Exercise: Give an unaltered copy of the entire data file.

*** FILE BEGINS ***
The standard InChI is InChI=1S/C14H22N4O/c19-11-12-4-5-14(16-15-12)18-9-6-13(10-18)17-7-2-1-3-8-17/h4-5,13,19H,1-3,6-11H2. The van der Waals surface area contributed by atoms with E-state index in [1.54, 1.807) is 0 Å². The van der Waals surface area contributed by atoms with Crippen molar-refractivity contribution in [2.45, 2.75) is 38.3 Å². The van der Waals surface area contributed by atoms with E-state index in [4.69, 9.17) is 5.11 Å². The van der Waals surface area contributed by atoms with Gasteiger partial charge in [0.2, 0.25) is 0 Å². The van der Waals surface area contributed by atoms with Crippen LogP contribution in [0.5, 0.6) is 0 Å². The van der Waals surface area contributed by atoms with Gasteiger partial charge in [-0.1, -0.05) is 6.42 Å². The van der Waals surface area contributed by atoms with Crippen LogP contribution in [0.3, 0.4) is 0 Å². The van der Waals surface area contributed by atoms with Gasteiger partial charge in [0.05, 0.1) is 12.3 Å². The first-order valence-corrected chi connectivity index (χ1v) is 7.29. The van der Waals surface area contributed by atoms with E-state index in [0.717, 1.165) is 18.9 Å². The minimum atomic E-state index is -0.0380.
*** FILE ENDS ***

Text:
The standard InChI is InChI=1S/C14H22N4O/c19-11-12-4-5-14(16-15-12)18-9-6-13(10-18)17-7-2-1-3-8-17/h4-5,13,19H,1-3,6-11H2. The van der Waals surface area contributed by atoms with E-state index in [1.54, 1.807) is 0 Å². The van der Waals surface area contributed by atoms with Crippen molar-refractivity contribution in [2.45, 2.75) is 38.3 Å². The van der Waals surface area contributed by atoms with E-state index in [4.69, 9.17) is 5.11 Å². The van der Waals surface area contributed by atoms with Gasteiger partial charge in [0.2, 0.25) is 0 Å². The van der Waals surface area contributed by atoms with Crippen LogP contribution in [0.5, 0.6) is 0 Å². The van der Waals surface area contributed by atoms with Gasteiger partial charge in [-0.1, -0.05) is 6.42 Å². The van der Waals surface area contributed by atoms with Crippen LogP contribution in [0.3, 0.4) is 0 Å². The van der Waals surface area contributed by atoms with Gasteiger partial charge in [0.05, 0.1) is 12.3 Å². The first-order valence-corrected chi connectivity index (χ1v) is 7.29. The van der Waals surface area contributed by atoms with E-state index in [0.717, 1.165) is 18.9 Å². The minimum atomic E-state index is -0.0380.